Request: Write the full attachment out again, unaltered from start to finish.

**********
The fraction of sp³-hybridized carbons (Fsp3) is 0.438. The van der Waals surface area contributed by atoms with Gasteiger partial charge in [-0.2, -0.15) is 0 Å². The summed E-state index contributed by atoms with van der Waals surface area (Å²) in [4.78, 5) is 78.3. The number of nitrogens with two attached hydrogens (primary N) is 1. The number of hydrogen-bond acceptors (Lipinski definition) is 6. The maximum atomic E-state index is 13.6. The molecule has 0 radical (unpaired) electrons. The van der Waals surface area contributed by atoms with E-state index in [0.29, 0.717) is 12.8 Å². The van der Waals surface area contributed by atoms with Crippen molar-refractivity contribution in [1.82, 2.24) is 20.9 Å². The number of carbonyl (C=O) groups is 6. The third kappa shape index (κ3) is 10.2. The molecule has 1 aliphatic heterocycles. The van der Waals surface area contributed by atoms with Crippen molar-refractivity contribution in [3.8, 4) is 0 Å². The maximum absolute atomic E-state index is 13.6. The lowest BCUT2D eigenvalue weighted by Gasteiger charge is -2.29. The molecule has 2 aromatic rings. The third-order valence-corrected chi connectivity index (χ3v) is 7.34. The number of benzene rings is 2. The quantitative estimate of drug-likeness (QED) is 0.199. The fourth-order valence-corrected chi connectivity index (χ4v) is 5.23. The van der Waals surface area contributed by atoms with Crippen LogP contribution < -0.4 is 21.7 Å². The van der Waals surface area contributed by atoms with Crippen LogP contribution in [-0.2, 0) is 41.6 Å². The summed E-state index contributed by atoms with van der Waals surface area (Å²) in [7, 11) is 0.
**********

The fraction of sp³-hybridized carbons (Fsp3) is 0.438. The van der Waals surface area contributed by atoms with Gasteiger partial charge in [-0.2, -0.15) is 0 Å². The summed E-state index contributed by atoms with van der Waals surface area (Å²) in [4.78, 5) is 78.3. The number of nitrogens with two attached hydrogens (primary N) is 1. The number of hydrogen-bond acceptors (Lipinski definition) is 6. The maximum atomic E-state index is 13.6. The molecule has 0 radical (unpaired) electrons. The van der Waals surface area contributed by atoms with E-state index in [0.29, 0.717) is 12.8 Å². The van der Waals surface area contributed by atoms with Crippen molar-refractivity contribution in [1.82, 2.24) is 20.9 Å². The number of carbonyl (C=O) groups is 6. The third kappa shape index (κ3) is 10.2. The molecule has 1 aliphatic heterocycles. The van der Waals surface area contributed by atoms with Crippen molar-refractivity contribution in [3.8, 4) is 0 Å². The maximum absolute atomic E-state index is 13.6. The lowest BCUT2D eigenvalue weighted by Gasteiger charge is -2.29. The molecule has 2 aromatic rings. The third-order valence-corrected chi connectivity index (χ3v) is 7.34. The number of benzene rings is 2. The quantitative estimate of drug-likeness (QED) is 0.199. The fourth-order valence-corrected chi connectivity index (χ4v) is 5.23. The van der Waals surface area contributed by atoms with Crippen LogP contribution < -0.4 is 21.7 Å². The van der Waals surface area contributed by atoms with Crippen LogP contribution in [-0.2, 0) is 41.6 Å². The summed E-state index contributed by atoms with van der Waals surface area (Å²) in [7, 11) is 0.